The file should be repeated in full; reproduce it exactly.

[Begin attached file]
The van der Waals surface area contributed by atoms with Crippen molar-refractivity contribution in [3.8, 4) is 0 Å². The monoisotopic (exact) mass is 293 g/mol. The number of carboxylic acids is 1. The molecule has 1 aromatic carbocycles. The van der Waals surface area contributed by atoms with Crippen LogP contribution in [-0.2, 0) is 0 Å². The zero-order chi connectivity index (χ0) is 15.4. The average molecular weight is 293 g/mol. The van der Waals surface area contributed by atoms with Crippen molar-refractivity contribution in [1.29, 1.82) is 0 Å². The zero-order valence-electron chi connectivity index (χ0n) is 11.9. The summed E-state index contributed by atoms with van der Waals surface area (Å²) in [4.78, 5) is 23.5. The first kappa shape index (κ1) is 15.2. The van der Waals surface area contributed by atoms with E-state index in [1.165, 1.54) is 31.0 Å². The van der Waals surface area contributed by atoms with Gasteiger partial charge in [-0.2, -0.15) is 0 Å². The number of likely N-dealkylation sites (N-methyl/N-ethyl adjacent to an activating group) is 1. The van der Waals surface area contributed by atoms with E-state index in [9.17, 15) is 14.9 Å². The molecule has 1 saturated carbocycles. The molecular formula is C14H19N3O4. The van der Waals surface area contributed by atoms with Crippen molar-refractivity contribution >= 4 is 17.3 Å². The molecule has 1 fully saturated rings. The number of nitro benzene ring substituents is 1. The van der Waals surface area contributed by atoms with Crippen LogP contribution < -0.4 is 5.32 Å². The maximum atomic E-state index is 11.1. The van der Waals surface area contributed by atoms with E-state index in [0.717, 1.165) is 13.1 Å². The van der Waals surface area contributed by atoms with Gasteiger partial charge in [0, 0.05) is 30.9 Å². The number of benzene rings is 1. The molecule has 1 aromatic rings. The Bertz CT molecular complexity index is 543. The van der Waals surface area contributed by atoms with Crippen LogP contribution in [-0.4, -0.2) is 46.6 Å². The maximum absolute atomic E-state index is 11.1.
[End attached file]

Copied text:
The van der Waals surface area contributed by atoms with Crippen molar-refractivity contribution in [3.8, 4) is 0 Å². The monoisotopic (exact) mass is 293 g/mol. The number of carboxylic acids is 1. The molecule has 1 aromatic carbocycles. The van der Waals surface area contributed by atoms with Crippen LogP contribution in [-0.2, 0) is 0 Å². The zero-order chi connectivity index (χ0) is 15.4. The average molecular weight is 293 g/mol. The van der Waals surface area contributed by atoms with Crippen molar-refractivity contribution in [1.29, 1.82) is 0 Å². The zero-order valence-electron chi connectivity index (χ0n) is 11.9. The summed E-state index contributed by atoms with van der Waals surface area (Å²) in [4.78, 5) is 23.5. The first kappa shape index (κ1) is 15.2. The van der Waals surface area contributed by atoms with E-state index in [1.165, 1.54) is 31.0 Å². The van der Waals surface area contributed by atoms with Gasteiger partial charge in [-0.2, -0.15) is 0 Å². The number of likely N-dealkylation sites (N-methyl/N-ethyl adjacent to an activating group) is 1. The van der Waals surface area contributed by atoms with E-state index in [9.17, 15) is 14.9 Å². The molecule has 1 saturated carbocycles. The molecular formula is C14H19N3O4. The van der Waals surface area contributed by atoms with Crippen molar-refractivity contribution >= 4 is 17.3 Å². The molecule has 1 fully saturated rings. The number of nitro benzene ring substituents is 1. The van der Waals surface area contributed by atoms with Crippen LogP contribution < -0.4 is 5.32 Å². The maximum atomic E-state index is 11.1. The van der Waals surface area contributed by atoms with E-state index in [0.717, 1.165) is 13.1 Å². The van der Waals surface area contributed by atoms with Gasteiger partial charge in [0, 0.05) is 30.9 Å². The number of benzene rings is 1. The molecule has 1 aromatic rings. The Bertz CT molecular complexity index is 543. The van der Waals surface area contributed by atoms with Crippen LogP contribution in [-0.4, -0.2) is 46.6 Å². The maximum absolute atomic E-state index is 11.1.